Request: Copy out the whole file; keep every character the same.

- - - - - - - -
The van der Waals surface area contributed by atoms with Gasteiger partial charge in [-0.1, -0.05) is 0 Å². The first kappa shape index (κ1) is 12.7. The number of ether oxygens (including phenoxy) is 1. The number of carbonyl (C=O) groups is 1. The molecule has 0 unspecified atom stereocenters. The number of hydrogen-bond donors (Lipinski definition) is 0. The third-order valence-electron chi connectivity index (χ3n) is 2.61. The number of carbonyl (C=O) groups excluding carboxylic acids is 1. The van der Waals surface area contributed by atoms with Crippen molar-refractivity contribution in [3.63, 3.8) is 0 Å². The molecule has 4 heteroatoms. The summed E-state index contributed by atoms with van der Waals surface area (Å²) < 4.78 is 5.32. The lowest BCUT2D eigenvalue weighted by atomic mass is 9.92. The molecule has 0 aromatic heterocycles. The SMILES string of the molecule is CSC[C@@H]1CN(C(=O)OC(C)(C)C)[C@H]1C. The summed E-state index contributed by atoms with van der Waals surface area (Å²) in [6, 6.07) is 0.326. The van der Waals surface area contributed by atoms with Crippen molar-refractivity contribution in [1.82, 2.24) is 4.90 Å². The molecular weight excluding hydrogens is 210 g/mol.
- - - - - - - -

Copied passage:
The van der Waals surface area contributed by atoms with Gasteiger partial charge in [-0.1, -0.05) is 0 Å². The first kappa shape index (κ1) is 12.7. The number of ether oxygens (including phenoxy) is 1. The number of carbonyl (C=O) groups is 1. The molecule has 0 unspecified atom stereocenters. The number of hydrogen-bond donors (Lipinski definition) is 0. The third-order valence-electron chi connectivity index (χ3n) is 2.61. The number of carbonyl (C=O) groups excluding carboxylic acids is 1. The van der Waals surface area contributed by atoms with Crippen molar-refractivity contribution in [3.63, 3.8) is 0 Å². The molecule has 4 heteroatoms. The summed E-state index contributed by atoms with van der Waals surface area (Å²) < 4.78 is 5.32. The lowest BCUT2D eigenvalue weighted by atomic mass is 9.92. The molecule has 0 aromatic heterocycles. The SMILES string of the molecule is CSC[C@@H]1CN(C(=O)OC(C)(C)C)[C@H]1C. The summed E-state index contributed by atoms with van der Waals surface area (Å²) in [6, 6.07) is 0.326. The van der Waals surface area contributed by atoms with Crippen molar-refractivity contribution in [1.82, 2.24) is 4.90 Å². The molecular weight excluding hydrogens is 210 g/mol.